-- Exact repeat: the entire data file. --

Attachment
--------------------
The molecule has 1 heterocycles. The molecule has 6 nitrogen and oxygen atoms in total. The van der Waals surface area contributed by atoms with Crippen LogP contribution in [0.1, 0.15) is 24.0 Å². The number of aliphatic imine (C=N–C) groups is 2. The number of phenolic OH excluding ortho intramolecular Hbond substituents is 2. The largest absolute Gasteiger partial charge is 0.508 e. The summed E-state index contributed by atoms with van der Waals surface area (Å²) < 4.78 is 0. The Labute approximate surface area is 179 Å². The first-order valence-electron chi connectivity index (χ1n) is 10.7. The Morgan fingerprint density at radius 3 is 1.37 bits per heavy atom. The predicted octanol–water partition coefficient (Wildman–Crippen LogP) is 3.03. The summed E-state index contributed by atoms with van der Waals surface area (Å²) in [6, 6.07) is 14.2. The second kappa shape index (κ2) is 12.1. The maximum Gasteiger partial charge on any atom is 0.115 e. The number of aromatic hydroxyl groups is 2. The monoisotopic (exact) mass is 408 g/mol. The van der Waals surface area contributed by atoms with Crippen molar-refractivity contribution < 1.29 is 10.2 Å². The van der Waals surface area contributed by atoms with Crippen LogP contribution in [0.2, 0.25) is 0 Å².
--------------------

The molecule has 1 heterocycles. The molecule has 6 nitrogen and oxygen atoms in total. The van der Waals surface area contributed by atoms with Crippen LogP contribution in [0.1, 0.15) is 24.0 Å². The number of aliphatic imine (C=N–C) groups is 2. The number of phenolic OH excluding ortho intramolecular Hbond substituents is 2. The largest absolute Gasteiger partial charge is 0.508 e. The summed E-state index contributed by atoms with van der Waals surface area (Å²) < 4.78 is 0. The Labute approximate surface area is 179 Å². The first-order valence-electron chi connectivity index (χ1n) is 10.7. The Morgan fingerprint density at radius 3 is 1.37 bits per heavy atom. The predicted octanol–water partition coefficient (Wildman–Crippen LogP) is 3.03. The summed E-state index contributed by atoms with van der Waals surface area (Å²) in [6, 6.07) is 14.2. The second kappa shape index (κ2) is 12.1. The maximum Gasteiger partial charge on any atom is 0.115 e. The number of aromatic hydroxyl groups is 2. The monoisotopic (exact) mass is 408 g/mol. The van der Waals surface area contributed by atoms with Crippen molar-refractivity contribution < 1.29 is 10.2 Å². The van der Waals surface area contributed by atoms with Crippen LogP contribution in [0.2, 0.25) is 0 Å².